(12) T. Bean, W. Fowler, Russian Tanks of WWII-Stalin’s Armoured Might, Ian Allan Publishing, London, 2002, appendix, p. 170. Also, S. J. Zaloga, L.S. Ness, Red Army Handbook 1939-1945, Sutton Publishing, Stroud, UK, 1998, p. 181, table 6.3. (13) Refer Part III ‘Relative Overall Combat Proficiency (ROCP): the ROCP of Soviet and Axis Forces from 1941-1945’. (14) P. Chamberlain, H Doyle, T Jentz, Encyclopedia of German Tanks of WWII, Arms and Armour Press, London, 1978, appendix VII, p. 261. The Germans also produced several hundred self propelled AT guns on obsolete tank chassis in an attempt to get more powerful mobile AT guns to the front as soon as possible. (15) G.F. Krivosheev , et al, Soviet Casualties and Combat Losses in the Twentieth Century, Edited by Colonel General G.F. Krivosheev, Greenhill Books, London, 1997. p. 252, table 95. (16) This assumes the German kill ratio against Soviet light tanks in 1942 to be around 8-9 to one. If this was lower, the T-34s kill ratio drops even further in the German favour. (17) S. J. Zaloga, L.S. Ness, Red Army Handbook 1939-1945, Sutton Publishing, Stroud, UK, 1998, p. 179, table 6.1. Also, T. Bean, W. Fowler, Russian Tanks of WWII-Stalin’s Armoured Might, Ian Allan Publishing, London, 2002, appendix, p. 171. This table should be treated with caution, and some of the figures appear dubious. For example, it is highly likely that more T-34s were destroyed by long 75mm guns and these could easily have been mistaken by Soviet intelligence as long 50mm guns.
By 1943 the strategic initiative had swung in the Soviets favour. Operationally the sides were similar, but as better German tanks reached the battlefield the combat power of individual AFVs had started to swing against the Soviets. Nevertheless, many current publications still rate the T-34/76 as the best all round medium tank in the world, until the advent of the Panther tank which appeared in limited numbers after mid 1943. Despite the Germans loosing large numbers of tanks as operational losses (due to them being abandoned on the battlefield as they retreated) and erosion of tank crew quality, they still achieved a fully tracked AFV kill ratio of around three to one during 1943. In this year the Soviets lost a staggering 23 500 fully tracked AFVs including 14 700 T-34s, 1 300 heavy tanks and only 6 400 light tanks.(18)
Close to two thirds (63%) of AFVs lost were T-34s. As in 1941 and 1942, at least three T-34s were lost for every enemy fully tracked AFV destroyed. The vast majority of these losses were due to direct enemy fire and cannot be attributed to operational losses, because by 1943 the Soviets were most often gaining control of the battlefield and were recovering almost all disabled and partially destroyed tanks. Indeed, it was the Germans who were suffering increasing numbers of operational losses, so if anything the T-34’s tactical loss ratio in 1943 was probably closer to four or five to one.
(18) G.F. Krivosheev , et al, Soviet Casualties and Combat Losses in the Twentieth Century, Edited by Colonel General G.F. Krivosheev, Greenhill Books, London, 1997. p. 252, table 95.
Even the Soviets realised that the 1943 loss/kill ratio was unsustainable. In order to restore the technological balance they attenuated T-34/76 production and moved quickly to up gun the T-34 with a new turret and the 85mm M-1944 ZIS-S53 L/51.5 gun, designated the T-34/85.
By 1944 the Soviets had the absolute strategic initiative, with massive numerical superiority, and in terms of supply distribution and support, operational superiority. They had the luxury of being able to concentrate large armoured forces at any points on the front they desired while still being able to strongly defend everywhere. In terms of tactical combat proficiency, the Soviets could claim to have tank crews as well trained and experienced as the Germans. In addition the RAF and USAF had given the Soviets critical air superiority for the first time. For most of 1944 the Soviets had technical parity in terms of AFVs, with the large majority of T-34s now being the T-34/85s. The Soviets, and most modern publications, claim the T-34/85 was much superior to any model Pz IV or StuG assault gun and similar in combat power to the Panther. On top of this the Soviets had large numbers of the new IS-2 heavy tanks, one of the most powerful tanks in WWII, as well as the almost equally powerful ISU-122 and ISU-152 assault guns.(19)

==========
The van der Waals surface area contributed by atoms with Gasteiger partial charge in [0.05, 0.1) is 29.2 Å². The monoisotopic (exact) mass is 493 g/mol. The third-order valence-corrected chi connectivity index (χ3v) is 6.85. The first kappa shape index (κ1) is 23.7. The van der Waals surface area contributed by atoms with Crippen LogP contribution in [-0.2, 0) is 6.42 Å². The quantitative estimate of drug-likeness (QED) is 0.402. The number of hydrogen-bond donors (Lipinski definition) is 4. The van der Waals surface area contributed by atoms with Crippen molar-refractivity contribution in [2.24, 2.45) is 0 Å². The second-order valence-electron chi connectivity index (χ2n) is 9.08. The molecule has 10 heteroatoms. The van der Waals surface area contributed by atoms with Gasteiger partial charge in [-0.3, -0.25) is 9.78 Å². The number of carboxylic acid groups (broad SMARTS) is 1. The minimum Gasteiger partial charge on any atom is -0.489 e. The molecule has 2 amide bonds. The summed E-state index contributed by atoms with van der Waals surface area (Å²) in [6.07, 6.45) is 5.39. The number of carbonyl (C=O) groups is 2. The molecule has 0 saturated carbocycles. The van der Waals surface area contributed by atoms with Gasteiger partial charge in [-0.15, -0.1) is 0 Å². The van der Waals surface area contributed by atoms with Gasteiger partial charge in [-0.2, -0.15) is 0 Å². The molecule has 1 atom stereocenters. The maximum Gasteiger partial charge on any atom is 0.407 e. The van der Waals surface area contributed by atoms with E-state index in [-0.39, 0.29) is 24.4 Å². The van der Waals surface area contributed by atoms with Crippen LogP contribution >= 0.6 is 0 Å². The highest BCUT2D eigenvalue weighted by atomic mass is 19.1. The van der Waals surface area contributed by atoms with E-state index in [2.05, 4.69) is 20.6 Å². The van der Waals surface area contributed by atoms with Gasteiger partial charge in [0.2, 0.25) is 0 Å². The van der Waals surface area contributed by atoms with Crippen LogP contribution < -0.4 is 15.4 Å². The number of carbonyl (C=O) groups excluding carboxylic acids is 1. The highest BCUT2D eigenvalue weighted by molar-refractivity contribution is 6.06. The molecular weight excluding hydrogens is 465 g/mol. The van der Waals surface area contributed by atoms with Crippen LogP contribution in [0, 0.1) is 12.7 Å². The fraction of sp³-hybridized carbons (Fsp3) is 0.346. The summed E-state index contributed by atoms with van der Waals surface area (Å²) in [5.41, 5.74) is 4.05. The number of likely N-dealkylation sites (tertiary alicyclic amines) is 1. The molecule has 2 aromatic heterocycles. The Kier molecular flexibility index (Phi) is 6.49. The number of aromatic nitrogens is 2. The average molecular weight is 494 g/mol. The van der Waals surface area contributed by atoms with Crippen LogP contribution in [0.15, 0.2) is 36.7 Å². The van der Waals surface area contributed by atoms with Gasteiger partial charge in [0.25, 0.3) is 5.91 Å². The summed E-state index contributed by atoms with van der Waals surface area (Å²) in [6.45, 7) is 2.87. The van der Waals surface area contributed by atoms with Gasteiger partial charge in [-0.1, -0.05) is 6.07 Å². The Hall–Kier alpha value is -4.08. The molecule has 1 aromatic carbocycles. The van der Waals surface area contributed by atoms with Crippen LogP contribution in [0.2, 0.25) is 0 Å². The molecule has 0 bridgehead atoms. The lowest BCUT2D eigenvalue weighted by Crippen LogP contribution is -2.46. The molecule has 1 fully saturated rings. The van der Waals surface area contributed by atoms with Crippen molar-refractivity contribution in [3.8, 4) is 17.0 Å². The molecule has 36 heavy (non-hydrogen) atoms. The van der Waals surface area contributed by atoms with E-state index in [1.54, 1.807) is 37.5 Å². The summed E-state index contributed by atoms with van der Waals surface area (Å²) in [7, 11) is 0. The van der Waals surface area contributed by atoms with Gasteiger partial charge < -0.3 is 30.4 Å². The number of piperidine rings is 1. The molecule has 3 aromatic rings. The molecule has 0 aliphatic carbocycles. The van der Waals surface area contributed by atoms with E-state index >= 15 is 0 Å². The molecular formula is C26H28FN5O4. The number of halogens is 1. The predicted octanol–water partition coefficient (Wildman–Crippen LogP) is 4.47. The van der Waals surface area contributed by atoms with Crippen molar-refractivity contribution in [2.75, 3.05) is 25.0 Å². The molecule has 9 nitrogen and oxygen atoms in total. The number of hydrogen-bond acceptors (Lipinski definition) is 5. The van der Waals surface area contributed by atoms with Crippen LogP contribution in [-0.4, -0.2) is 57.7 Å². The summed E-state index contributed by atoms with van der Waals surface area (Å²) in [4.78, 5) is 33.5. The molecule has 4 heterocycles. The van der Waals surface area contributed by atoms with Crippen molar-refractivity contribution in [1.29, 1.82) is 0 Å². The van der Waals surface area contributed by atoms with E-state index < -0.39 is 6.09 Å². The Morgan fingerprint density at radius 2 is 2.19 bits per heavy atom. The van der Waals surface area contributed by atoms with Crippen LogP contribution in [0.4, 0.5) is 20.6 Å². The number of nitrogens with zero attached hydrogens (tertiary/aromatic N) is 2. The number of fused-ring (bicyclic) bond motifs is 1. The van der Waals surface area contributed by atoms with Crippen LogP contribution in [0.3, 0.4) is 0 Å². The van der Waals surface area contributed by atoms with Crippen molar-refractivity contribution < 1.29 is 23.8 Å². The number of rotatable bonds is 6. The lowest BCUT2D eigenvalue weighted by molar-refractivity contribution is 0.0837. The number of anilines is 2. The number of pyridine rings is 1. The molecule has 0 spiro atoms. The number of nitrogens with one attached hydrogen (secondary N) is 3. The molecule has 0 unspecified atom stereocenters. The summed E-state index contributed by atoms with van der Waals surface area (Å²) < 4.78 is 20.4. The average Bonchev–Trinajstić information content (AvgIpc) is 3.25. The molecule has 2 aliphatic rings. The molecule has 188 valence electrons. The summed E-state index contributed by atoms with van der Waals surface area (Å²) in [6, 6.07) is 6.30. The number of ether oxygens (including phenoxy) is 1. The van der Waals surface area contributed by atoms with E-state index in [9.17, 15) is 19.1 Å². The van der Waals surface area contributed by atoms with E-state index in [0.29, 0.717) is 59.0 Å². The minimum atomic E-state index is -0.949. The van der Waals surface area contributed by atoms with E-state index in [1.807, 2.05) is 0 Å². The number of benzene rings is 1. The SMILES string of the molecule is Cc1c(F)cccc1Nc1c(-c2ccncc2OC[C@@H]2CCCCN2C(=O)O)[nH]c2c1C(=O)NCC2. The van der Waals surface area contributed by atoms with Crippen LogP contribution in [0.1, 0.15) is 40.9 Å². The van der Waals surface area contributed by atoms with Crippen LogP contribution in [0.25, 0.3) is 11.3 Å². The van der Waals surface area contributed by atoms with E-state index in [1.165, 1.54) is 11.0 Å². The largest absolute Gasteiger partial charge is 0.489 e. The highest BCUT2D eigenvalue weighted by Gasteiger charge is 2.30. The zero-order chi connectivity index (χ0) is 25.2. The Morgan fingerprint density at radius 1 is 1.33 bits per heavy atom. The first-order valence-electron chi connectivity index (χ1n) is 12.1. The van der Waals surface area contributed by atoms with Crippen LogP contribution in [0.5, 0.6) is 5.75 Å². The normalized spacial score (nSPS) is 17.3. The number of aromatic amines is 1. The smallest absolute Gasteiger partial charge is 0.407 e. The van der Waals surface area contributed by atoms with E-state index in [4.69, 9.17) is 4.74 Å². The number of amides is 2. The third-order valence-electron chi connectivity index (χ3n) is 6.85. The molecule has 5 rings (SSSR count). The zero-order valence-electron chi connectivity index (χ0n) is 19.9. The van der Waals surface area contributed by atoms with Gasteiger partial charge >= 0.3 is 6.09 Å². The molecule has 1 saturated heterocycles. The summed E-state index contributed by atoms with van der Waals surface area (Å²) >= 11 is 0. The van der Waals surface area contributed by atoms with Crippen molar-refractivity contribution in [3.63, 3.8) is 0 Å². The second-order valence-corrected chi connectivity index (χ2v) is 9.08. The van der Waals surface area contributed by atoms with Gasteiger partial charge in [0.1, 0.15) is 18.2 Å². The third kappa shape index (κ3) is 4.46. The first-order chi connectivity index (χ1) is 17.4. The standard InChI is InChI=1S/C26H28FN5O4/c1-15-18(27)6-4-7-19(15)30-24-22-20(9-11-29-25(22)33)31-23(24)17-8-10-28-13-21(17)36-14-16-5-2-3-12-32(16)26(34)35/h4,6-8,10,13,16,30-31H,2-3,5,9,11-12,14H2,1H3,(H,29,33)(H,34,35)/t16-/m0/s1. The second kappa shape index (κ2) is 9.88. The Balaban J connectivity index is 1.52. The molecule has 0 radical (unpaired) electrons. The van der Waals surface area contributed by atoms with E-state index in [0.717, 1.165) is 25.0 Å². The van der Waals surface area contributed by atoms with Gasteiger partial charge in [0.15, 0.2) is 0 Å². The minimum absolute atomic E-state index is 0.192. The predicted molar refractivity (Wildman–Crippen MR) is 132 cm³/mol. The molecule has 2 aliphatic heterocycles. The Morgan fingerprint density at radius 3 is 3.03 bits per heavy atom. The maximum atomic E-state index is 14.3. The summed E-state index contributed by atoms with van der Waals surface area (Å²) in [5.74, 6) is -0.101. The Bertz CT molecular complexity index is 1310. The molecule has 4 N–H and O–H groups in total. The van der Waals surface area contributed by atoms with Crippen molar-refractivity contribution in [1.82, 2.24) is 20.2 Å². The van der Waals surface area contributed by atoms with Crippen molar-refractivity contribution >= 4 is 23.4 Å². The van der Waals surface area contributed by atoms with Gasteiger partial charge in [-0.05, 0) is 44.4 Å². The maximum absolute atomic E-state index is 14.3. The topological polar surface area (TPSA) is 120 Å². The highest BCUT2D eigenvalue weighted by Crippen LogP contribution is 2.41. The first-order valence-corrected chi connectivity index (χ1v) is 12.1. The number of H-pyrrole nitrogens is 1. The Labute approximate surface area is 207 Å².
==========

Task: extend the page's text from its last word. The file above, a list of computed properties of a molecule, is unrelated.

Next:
In 1944 the Soviets still managed to lose 23 700 fully tracked AFVs of which only 2 200 were light tanks: the highest number of AFV losses in a single year by any country in history.(20) Of these losses 58% were T-34s, the large majority being T-34/85s. Despite all possible factors being in their favour and despite massive German operational losses during 1944, the Soviets still managed to loose around three AFVs for every German AFV destroyed, or around four tanks (mostly T-34/85s) for every German tank destroyed.
(19) T. Bean, W. Fowler, Russian Tanks of WWII-Stalin’s Armoured Might, Ian Allan Publishing, London, 2002 p. 23, claims the IS-2 was “the most powerful tank of WWII”. The IS-2 and ISU assault guns were apparently a “source of amazement” to the Germans. Interestingly enough the IS-2 also had a poor tank vs. tank kill/loss ratio, but this tank was optimised for break through attacks against fortified positions, and not for tank vs. tank combat. (20) G.F. Krivosheev , et al, Soviet Casualties and Combat Losses in the Twentieth Century, Edited by Colonel General G.F. Krivosheev, Greenhill Books, London, 1997. p. 253, table 95.
The T-34 is possibly the only weapon system in history to be rated by most commentators as the finest all round weapon in a century of warfare, and yet never consistently achieved anything better than a one to three kill-loss ratio against its enemies.(21) The fact that the USSR produced 54 550 T-34s (easily the most widely produced tank of WWII) and hence produced a ‘war winning’ tank is a separate strategic level discourse and should not be confused with giving the T-34 credit for being effective at the tactical level.